Next is another dark interior scene, this time with Nazorene explaining to Don Corleone that he wants young Enzo (formerly an Italian POW who has been working for Nazorene), who is about to be repatriated back to Italy, to stay in the country and marry his daughter. This seems minor, but Enzo will play a key role later in the film when he offers his help to Michael to protect the bed-ridden Vito in the hospital. Because of this act of kindness now, Enzo will remain loyal to the Don. After Nazorene and Enzo exit Tom asks who to give the job to. Corleone tells him, “Not to our paisan. Give it to a Jew congressman in another district.” Obviously it would look suspicious if an Italian politician (‘our paisan’) sponsored Enzo to remain in the country. To avoid the appearance of impropriety, Corleone wants the job executed by a Jew.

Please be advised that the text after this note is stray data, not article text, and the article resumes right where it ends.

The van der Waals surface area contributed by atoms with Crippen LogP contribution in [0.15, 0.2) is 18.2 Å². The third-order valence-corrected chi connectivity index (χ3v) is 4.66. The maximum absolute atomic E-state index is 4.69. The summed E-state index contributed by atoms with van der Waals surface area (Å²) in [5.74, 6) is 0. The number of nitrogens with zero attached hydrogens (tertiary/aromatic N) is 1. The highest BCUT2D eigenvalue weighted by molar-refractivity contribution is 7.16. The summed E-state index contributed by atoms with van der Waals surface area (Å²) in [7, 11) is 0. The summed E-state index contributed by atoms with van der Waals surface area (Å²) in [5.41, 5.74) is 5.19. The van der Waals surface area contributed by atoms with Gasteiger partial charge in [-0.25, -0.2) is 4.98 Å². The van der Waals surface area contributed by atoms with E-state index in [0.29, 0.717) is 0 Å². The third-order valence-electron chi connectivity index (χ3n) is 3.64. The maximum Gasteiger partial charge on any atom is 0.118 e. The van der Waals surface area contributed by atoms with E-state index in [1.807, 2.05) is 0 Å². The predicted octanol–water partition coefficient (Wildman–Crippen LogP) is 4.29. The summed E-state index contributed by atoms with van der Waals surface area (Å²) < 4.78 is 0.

Michael and Kay enter with Kay wearing a dress that stands out a little more than all the others.
Now we go back to the exterior for the entrance of Michael and Kay. Michael is dressed in a military uniform, revealing that he is recently returned from serving overseas in WWII. Kay is dressed in a bright orange dress and sun hat, unlike any of the other women at the wedding. We see that Vito, peering out the window of his office, is glad to see his son arrive. We go back to the interior to learn that Luca Brasi wants a moment with the Don to thank him because he didn’t expect to be invited to the wedding. Then we go back outside to Luca continuing to rehearse his speech. Kay, who is sitting with Michael at a table near Luca, notices him and asks about him. Michael refers to him as a “very scary guy.” Michael tells Kay his name and says he helps his father out sometimes. Tom comes out of the house and hugs Michael. He is introduced to Kay as Michael’s brother. He explains to Kay that when Tom was a kid he had no home so his father took him in. He’s now a lawyer and, although he’s not a Sicilian, is going to be Consigliere. Kay doesn’t know what that is – the first sign (or second if you count her style of dress) of her naïveté in this world – and Michael explains that it’s an important advisor position for the family.